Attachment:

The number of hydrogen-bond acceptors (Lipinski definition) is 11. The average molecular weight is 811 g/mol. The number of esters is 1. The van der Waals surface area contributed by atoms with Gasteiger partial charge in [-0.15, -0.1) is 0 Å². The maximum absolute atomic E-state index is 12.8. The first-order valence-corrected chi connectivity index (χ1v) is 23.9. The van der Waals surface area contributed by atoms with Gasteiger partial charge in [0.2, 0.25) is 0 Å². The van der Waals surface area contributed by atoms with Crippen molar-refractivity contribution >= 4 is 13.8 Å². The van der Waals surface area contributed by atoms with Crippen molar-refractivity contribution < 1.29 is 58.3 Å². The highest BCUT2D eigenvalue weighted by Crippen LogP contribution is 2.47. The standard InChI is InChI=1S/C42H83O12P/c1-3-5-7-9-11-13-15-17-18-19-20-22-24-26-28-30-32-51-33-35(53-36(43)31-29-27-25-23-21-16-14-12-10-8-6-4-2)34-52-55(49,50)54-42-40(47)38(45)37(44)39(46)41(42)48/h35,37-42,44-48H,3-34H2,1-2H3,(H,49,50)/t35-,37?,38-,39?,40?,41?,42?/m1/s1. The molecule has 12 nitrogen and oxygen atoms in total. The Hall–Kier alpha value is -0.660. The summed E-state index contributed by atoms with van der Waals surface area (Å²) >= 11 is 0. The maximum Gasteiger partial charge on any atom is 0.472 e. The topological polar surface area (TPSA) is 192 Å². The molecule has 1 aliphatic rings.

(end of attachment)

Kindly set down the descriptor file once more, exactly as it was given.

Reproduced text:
The number of hydrogen-bond acceptors (Lipinski definition) is 11. The average molecular weight is 811 g/mol. The number of esters is 1. The van der Waals surface area contributed by atoms with Gasteiger partial charge in [-0.15, -0.1) is 0 Å². The maximum absolute atomic E-state index is 12.8. The first-order valence-corrected chi connectivity index (χ1v) is 23.9. The van der Waals surface area contributed by atoms with Gasteiger partial charge in [0.2, 0.25) is 0 Å². The van der Waals surface area contributed by atoms with Crippen molar-refractivity contribution >= 4 is 13.8 Å². The van der Waals surface area contributed by atoms with Crippen molar-refractivity contribution < 1.29 is 58.3 Å². The highest BCUT2D eigenvalue weighted by Crippen LogP contribution is 2.47. The standard InChI is InChI=1S/C42H83O12P/c1-3-5-7-9-11-13-15-17-18-19-20-22-24-26-28-30-32-51-33-35(53-36(43)31-29-27-25-23-21-16-14-12-10-8-6-4-2)34-52-55(49,50)54-42-40(47)38(45)37(44)39(46)41(42)48/h35,37-42,44-48H,3-34H2,1-2H3,(H,49,50)/t35-,37?,38-,39?,40?,41?,42?/m1/s1. The molecule has 12 nitrogen and oxygen atoms in total. The Hall–Kier alpha value is -0.660. The summed E-state index contributed by atoms with van der Waals surface area (Å²) >= 11 is 0. The maximum Gasteiger partial charge on any atom is 0.472 e. The topological polar surface area (TPSA) is 192 Å². The molecule has 1 aliphatic rings.